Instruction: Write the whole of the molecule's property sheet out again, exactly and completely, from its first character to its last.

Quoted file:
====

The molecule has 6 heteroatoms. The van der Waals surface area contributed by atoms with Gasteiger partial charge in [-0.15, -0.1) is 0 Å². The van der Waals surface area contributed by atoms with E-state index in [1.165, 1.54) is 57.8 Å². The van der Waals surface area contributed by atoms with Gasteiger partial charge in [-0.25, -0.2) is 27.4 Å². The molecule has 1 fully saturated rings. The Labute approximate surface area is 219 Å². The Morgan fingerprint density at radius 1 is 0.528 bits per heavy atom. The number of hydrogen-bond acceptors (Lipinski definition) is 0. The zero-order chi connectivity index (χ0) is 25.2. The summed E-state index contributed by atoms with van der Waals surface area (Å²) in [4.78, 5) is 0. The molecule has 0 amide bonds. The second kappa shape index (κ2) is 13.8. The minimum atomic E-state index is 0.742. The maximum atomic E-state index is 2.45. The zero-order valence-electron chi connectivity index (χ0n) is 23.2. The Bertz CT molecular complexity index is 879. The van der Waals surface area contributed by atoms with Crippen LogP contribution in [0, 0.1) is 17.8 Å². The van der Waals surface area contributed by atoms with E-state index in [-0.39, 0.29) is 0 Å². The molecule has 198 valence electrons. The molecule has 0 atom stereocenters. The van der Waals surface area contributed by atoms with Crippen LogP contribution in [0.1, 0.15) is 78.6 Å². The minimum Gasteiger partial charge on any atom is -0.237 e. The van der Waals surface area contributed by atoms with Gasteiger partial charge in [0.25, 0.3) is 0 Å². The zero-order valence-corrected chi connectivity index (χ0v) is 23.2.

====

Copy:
The molecule has 6 heteroatoms. The van der Waals surface area contributed by atoms with Gasteiger partial charge in [-0.15, -0.1) is 0 Å². The van der Waals surface area contributed by atoms with E-state index in [1.165, 1.54) is 57.8 Å². The van der Waals surface area contributed by atoms with Gasteiger partial charge in [-0.25, -0.2) is 27.4 Å². The molecule has 1 fully saturated rings. The Labute approximate surface area is 219 Å². The Morgan fingerprint density at radius 1 is 0.528 bits per heavy atom. The number of hydrogen-bond acceptors (Lipinski definition) is 0. The zero-order chi connectivity index (χ0) is 25.2. The summed E-state index contributed by atoms with van der Waals surface area (Å²) in [4.78, 5) is 0. The molecule has 0 amide bonds. The second kappa shape index (κ2) is 13.8. The minimum atomic E-state index is 0.742. The maximum atomic E-state index is 2.45. The zero-order valence-electron chi connectivity index (χ0n) is 23.2. The Bertz CT molecular complexity index is 879. The van der Waals surface area contributed by atoms with Crippen LogP contribution in [0, 0.1) is 17.8 Å². The van der Waals surface area contributed by atoms with E-state index in [-0.39, 0.29) is 0 Å². The molecule has 198 valence electrons. The molecule has 0 atom stereocenters. The van der Waals surface area contributed by atoms with Crippen LogP contribution in [0.1, 0.15) is 78.6 Å². The minimum Gasteiger partial charge on any atom is -0.237 e. The van der Waals surface area contributed by atoms with Gasteiger partial charge in [0.25, 0.3) is 0 Å². The zero-order valence-corrected chi connectivity index (χ0v) is 23.2.